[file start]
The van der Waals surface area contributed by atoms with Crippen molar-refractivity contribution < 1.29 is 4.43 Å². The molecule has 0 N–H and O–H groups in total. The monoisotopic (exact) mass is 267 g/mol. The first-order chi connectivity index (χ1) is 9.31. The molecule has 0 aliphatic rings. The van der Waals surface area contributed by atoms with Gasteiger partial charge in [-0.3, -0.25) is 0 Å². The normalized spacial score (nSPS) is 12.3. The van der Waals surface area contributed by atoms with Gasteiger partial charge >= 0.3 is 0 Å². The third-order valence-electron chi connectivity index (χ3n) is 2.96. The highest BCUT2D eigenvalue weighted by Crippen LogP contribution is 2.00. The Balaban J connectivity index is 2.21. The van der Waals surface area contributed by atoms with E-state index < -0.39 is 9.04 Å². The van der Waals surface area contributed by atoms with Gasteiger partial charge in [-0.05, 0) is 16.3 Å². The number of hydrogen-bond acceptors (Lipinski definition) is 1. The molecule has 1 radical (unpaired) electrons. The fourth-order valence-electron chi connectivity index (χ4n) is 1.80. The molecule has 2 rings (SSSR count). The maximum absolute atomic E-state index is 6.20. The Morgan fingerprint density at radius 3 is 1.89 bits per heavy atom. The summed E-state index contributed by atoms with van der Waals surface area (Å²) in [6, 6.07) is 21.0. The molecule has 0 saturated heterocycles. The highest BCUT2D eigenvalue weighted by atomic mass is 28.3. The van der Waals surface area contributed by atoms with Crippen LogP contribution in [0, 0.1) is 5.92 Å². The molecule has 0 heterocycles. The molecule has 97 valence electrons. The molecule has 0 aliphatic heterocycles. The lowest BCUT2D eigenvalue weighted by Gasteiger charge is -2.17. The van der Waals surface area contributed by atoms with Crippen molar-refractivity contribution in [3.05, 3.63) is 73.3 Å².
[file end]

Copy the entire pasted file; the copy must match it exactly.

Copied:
The van der Waals surface area contributed by atoms with Crippen molar-refractivity contribution < 1.29 is 4.43 Å². The molecule has 0 N–H and O–H groups in total. The monoisotopic (exact) mass is 267 g/mol. The first-order chi connectivity index (χ1) is 9.31. The molecule has 0 aliphatic rings. The van der Waals surface area contributed by atoms with Gasteiger partial charge in [-0.3, -0.25) is 0 Å². The normalized spacial score (nSPS) is 12.3. The van der Waals surface area contributed by atoms with Gasteiger partial charge >= 0.3 is 0 Å². The third-order valence-electron chi connectivity index (χ3n) is 2.96. The highest BCUT2D eigenvalue weighted by Crippen LogP contribution is 2.00. The Balaban J connectivity index is 2.21. The van der Waals surface area contributed by atoms with E-state index < -0.39 is 9.04 Å². The van der Waals surface area contributed by atoms with Gasteiger partial charge in [-0.05, 0) is 16.3 Å². The number of hydrogen-bond acceptors (Lipinski definition) is 1. The molecule has 1 radical (unpaired) electrons. The fourth-order valence-electron chi connectivity index (χ4n) is 1.80. The molecule has 2 rings (SSSR count). The maximum absolute atomic E-state index is 6.20. The Morgan fingerprint density at radius 3 is 1.89 bits per heavy atom. The summed E-state index contributed by atoms with van der Waals surface area (Å²) in [6, 6.07) is 21.0. The molecule has 0 saturated heterocycles. The highest BCUT2D eigenvalue weighted by atomic mass is 28.3. The van der Waals surface area contributed by atoms with Crippen LogP contribution in [0, 0.1) is 5.92 Å². The molecule has 0 heterocycles. The molecule has 97 valence electrons. The molecule has 0 aliphatic heterocycles. The lowest BCUT2D eigenvalue weighted by Gasteiger charge is -2.17. The van der Waals surface area contributed by atoms with Crippen molar-refractivity contribution in [3.05, 3.63) is 73.3 Å².